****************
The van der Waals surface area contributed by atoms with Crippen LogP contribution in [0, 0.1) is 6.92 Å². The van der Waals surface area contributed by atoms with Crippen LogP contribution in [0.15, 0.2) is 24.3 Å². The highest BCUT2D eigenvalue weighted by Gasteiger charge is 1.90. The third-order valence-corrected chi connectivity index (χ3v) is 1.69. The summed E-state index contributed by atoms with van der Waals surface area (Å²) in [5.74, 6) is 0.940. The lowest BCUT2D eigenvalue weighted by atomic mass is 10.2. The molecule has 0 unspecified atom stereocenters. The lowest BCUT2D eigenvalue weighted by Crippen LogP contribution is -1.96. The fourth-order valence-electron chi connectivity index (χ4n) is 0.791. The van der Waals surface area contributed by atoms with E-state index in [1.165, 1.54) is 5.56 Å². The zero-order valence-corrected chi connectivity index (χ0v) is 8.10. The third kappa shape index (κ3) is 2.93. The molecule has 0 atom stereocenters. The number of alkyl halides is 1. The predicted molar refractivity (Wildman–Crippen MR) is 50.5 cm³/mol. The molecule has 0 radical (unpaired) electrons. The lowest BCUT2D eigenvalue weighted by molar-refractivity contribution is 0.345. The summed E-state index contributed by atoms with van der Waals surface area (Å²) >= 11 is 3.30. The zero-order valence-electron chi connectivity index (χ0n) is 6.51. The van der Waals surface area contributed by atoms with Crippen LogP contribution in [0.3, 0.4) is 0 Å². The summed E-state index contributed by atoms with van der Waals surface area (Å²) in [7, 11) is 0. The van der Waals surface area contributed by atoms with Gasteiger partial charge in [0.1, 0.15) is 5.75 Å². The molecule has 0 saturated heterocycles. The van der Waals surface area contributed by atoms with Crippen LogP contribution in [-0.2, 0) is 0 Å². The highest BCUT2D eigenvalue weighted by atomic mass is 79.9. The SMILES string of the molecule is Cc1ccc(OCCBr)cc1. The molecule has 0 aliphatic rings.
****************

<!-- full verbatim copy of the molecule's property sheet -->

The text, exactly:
The van der Waals surface area contributed by atoms with Crippen LogP contribution in [0, 0.1) is 6.92 Å². The van der Waals surface area contributed by atoms with Crippen LogP contribution in [0.15, 0.2) is 24.3 Å². The highest BCUT2D eigenvalue weighted by Gasteiger charge is 1.90. The third-order valence-corrected chi connectivity index (χ3v) is 1.69. The summed E-state index contributed by atoms with van der Waals surface area (Å²) in [5.74, 6) is 0.940. The lowest BCUT2D eigenvalue weighted by atomic mass is 10.2. The molecule has 0 unspecified atom stereocenters. The lowest BCUT2D eigenvalue weighted by Crippen LogP contribution is -1.96. The fourth-order valence-electron chi connectivity index (χ4n) is 0.791. The van der Waals surface area contributed by atoms with E-state index in [1.165, 1.54) is 5.56 Å². The zero-order valence-corrected chi connectivity index (χ0v) is 8.10. The third kappa shape index (κ3) is 2.93. The molecule has 0 atom stereocenters. The number of alkyl halides is 1. The predicted molar refractivity (Wildman–Crippen MR) is 50.5 cm³/mol. The molecule has 0 radical (unpaired) electrons. The lowest BCUT2D eigenvalue weighted by molar-refractivity contribution is 0.345. The summed E-state index contributed by atoms with van der Waals surface area (Å²) >= 11 is 3.30. The zero-order valence-electron chi connectivity index (χ0n) is 6.51. The van der Waals surface area contributed by atoms with Crippen LogP contribution in [0.3, 0.4) is 0 Å². The summed E-state index contributed by atoms with van der Waals surface area (Å²) in [7, 11) is 0. The van der Waals surface area contributed by atoms with Gasteiger partial charge in [0.1, 0.15) is 5.75 Å². The molecule has 0 saturated heterocycles. The van der Waals surface area contributed by atoms with Crippen LogP contribution in [-0.2, 0) is 0 Å². The highest BCUT2D eigenvalue weighted by atomic mass is 79.9. The SMILES string of the molecule is Cc1ccc(OCCBr)cc1. The molecule has 0 aliphatic rings.